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The capital's first coffee bar to offer chamber music from around the world, including from Viet Nam, is booked out for every performance on the last Friday of each month.
CEG club not only offers a meeting place for chamber music audiences, but also a playing ground for your musicians and singers.
There is a room in Trung Nguyen Coffee on Ha Noi's Hai Ba Trung Street that never has an empty seat on the last Friday of the month. Its two hundred seats are always occupied, while some people even sit side-by-side on the floor to savour the extraordinary melodies on offer.
Founded by composer Nguyen Cuong, CEG is Viet Nam's first ever music club that provides free live high-quality chamber music in a coffee space.
You can tell it's an unusual coffee shop as soon as the music starts, because at this point, all other movements stop. The bar ceases to serve coffee and people stop drinking. Every sound is minimalised to give space for the chamber music to sublimate. Quiet but inspiring, it's been the CEG recipe for success since its debut in March last year.
"The public, from a music critic to an outsider who has no basic knowledge of the field, can come to listen to chamber music. All they need is a willing spirit and open heart," says Cuong.
Famous for his fierce and passionate songs about the Central Highlands, composer Cuong, the club's president and one of its founders, appears to have no prior connection with chamber music, but the club had been a long-lasting dream of 20 years for him before he could realise it.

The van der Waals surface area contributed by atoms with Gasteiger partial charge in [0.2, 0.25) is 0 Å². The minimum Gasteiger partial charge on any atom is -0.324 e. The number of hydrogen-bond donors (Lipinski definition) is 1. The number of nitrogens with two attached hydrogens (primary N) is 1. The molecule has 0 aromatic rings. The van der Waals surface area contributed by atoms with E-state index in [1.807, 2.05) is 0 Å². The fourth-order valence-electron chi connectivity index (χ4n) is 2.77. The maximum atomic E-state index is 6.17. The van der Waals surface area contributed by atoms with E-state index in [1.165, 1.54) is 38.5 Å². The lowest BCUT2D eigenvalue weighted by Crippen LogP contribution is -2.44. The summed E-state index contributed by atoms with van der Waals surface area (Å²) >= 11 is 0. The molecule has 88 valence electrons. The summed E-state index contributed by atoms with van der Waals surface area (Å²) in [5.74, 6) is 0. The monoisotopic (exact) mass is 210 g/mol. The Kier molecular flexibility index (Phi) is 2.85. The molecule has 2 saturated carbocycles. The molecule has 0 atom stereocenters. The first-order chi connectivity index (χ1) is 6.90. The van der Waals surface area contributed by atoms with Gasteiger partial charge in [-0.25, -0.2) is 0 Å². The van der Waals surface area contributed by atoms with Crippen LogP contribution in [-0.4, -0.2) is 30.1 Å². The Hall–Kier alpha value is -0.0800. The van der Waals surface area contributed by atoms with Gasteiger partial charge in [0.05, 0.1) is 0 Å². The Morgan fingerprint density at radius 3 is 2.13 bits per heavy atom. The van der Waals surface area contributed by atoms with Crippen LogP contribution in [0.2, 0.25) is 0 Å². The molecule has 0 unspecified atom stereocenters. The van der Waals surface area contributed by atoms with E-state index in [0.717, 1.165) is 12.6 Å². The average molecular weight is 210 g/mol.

"Vietnamese audiences have only limited chances to enjoy chamber music. Also, a huge investment is required to bring the music closer to its audiences, which few musicians can afford. For this reason, hundreds of chamber music pieces are just paperwork. Years after they were composed, none of them have been performed," says Cuong.
"The same happens to instrumental music. In other countries, instrumental music often developed first, followed by pop and rock. But the progress is vice versa in Viet Nam. Today, most domestic instrumental works are just unrealised documents," he adds.
Taking the first music symbols of the music alphabet to name CEG, the club was established with the aim to narrow the gap between instrumental and chamber music and its audience. The only motto for every performance is "resounding", since in the air of the coffe room, musicians and listeners found themselves as one - there is no space, no loud speakers, no microphones. The true beauty of chamber music could directly touch the hearts of its listeners.
"It is absolutely quiet, there are no sounds around except the notes from the piano on stage vibrating through the air. Although this is the first time I have attended a live chamber music performance, it felt amazing. The atmosphere is ideal to enjoy music to the fullest," says Trinh Thu Trang, an 18-year-old listener.
Meanwhile, Nguyen Ha Dung, a university student from Ha Noi, confides: "I am not learning music, so I can't understand them. But watching the musicians play, I could feel how hard it is for musicians to perform successfully. I have been gradually attracted to them."